By Ashish Shukla
Adelaide: Jan 19, 2012
Wickets or maidens, top order or tailenders, with new ball or old, Australian pacer Ben Hilfenhaus is a nightmare which just refuses to go away for the Indians in the ongoing Test series.
If his hustling out the tail in India's second innings at WACA is still fresh, it's worth noting 14 of his 23 wickets are of India's top seven batsmen.
The Tasmanian has hurt the otherwise rampant opener Virender Sehwag most damningly as the India has struggled to lay his bat on his rapid outswingers.
From 88 balls faced, there's just one four to show, that too an unintended squirt through the slip cordon in the second dig in Perth. Three of his dismissals are the handiwork of Hilfenhaus.
The other opener Gautam Gambhir has no better tales to tell. He too was without a four against "Hilfy" till the WACA Test.
Hopping on the off-stump, drawn like magnet to deliveries leaving him late, Gambhir has managed a mere 27 runs from 131 balls faced and twice he has fallen to Hilfenhaus.
There hasn't been a Test in the series when one or the other opener hasn't fallen to Hilfenhaus. India's most prolific opening pair ever has managed no better than 24 in any of the six innings.
VVS Laxman's reputation similarly lies in tatters. Inarguably the batsman who has hurt Australia the most in the last dozen years at critical junctures, Laxman has been reduced to a doddering wreck by Hilfenhaus.
Laxman's wristy flicks and steers have not amounted to more than 12 runs from 59 balls for two dismissals against Hilfenhaus. His latest, a duck in the second innings at Perth, has almost brought his career to a full-stop.
Virat Kohli revived his career with a bright 75 in Perth.
His bigger triumph was to withstand Hilfenhaus' probing deliveries.
Luck too aided him for a few off-cutters all but bowled him at times. But he has scored no better than 30 runs from 70 balls faced against Hilfenhaus. He too has twice fallen to the 27-year-old fast bowler.
Indian skipper Mahendra Singh Dhoni and Rahul Dravid have been similarly at the receiving ends. Dhoni has been dismissed thrice and Dravid twice by the indefatigable pacer.
"He usually bowls outswingers but a delivery of his which comes with a round-arm action cuts back at right-handers. It's particularly tough on left-handers," said one of India's top six batsmen.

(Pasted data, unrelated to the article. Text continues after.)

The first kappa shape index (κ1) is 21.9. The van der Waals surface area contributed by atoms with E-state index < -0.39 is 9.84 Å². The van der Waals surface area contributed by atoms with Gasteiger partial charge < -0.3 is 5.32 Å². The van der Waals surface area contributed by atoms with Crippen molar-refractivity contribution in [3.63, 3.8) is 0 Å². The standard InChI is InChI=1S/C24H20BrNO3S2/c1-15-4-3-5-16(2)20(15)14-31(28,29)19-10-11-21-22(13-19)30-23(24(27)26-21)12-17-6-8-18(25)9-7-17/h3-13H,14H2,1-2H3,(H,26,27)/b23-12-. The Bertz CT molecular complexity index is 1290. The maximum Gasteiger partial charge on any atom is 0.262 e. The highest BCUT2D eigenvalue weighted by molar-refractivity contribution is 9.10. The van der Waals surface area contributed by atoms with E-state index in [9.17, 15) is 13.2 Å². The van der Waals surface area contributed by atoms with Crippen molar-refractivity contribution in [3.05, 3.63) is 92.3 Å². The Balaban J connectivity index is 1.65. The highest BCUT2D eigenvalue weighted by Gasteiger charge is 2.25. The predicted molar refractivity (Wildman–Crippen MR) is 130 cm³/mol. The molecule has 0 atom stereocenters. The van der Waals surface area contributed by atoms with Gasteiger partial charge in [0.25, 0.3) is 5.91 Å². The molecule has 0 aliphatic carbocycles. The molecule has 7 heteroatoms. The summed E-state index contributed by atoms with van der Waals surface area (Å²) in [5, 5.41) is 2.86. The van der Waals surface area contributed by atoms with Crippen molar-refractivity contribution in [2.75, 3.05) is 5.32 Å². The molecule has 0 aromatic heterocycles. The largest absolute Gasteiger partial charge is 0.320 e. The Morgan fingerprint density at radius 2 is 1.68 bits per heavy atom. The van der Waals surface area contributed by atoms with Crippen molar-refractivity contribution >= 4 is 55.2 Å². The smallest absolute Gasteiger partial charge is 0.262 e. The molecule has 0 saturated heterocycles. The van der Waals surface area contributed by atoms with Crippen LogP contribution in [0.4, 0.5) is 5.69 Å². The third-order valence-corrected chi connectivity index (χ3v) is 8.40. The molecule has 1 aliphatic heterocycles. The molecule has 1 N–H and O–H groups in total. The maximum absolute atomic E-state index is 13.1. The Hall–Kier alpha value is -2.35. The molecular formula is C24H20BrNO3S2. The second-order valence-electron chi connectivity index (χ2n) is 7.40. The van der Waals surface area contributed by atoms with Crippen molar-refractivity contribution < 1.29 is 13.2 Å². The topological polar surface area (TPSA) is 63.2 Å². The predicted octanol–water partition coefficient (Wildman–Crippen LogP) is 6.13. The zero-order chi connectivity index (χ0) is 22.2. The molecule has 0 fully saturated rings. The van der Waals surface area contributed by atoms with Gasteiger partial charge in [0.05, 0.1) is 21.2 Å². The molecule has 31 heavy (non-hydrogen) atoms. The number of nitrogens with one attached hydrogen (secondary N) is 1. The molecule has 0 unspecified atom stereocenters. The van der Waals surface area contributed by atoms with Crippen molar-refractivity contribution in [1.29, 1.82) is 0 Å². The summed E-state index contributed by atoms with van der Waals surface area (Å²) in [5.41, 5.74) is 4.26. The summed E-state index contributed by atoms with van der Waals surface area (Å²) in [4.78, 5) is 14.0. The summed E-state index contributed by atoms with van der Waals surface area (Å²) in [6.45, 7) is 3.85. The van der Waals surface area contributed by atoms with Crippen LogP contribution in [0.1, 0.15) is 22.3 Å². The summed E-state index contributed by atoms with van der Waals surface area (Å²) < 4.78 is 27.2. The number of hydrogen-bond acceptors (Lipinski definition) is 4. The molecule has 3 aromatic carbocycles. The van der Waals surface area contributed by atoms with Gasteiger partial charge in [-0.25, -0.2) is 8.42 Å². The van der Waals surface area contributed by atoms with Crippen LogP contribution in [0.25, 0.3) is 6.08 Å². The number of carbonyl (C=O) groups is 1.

"It's also no help that he bowls eight-nine overs at a stretch, with or into the wind, allowing the other fast bowlers to rotate from the other end," said the batsman.
Hilfenhaus comes so rapidly at the batsmen that it takes them by surprise. Gambhir barely settles in his stance before Hilfenhaus is almost in his delivery stride.
The left-hander, on more than one occasion, pulled away in Melbourne so quickly did Hilfenhaus advance on him. For a bowler with so much guile and variety, and not inconsiderable speed, Hilfenhaus always seems at bowling crease, buzzing like a bee.
But now the sting in the tail.
Hilfenhaus' greatest series yet in his 20-Test career, has no scalp of Sachin Tendulkar to show. Indeed, the iconic batsman has been more than a match for Hilfenhaus in the series.
Tendulkar has struck 77 runs from the 93 balls against Hilfenhaus. Sixty of these runs have come by way of boundaries.
Tendulkar has roundly square cut him, as was the case in the second innings in Sydney, or driven him straight on either side as was the instance in Melbourne. That's when Hilfenhaus mate, Peter Siddle has stepped in and dealt with Tendulkar.
It's a reflection of Michael Clarke's growth as a captain that he took Hilfenhaus away when Tendulkar strode to the crease in Perth.
In the second innings, Mitchell Starc bowled just a one-over spell to Tendulkar in which the Indian was dismissed.
Starc was removed and Hilfenhaus was back at harassing the Indians. (PTI)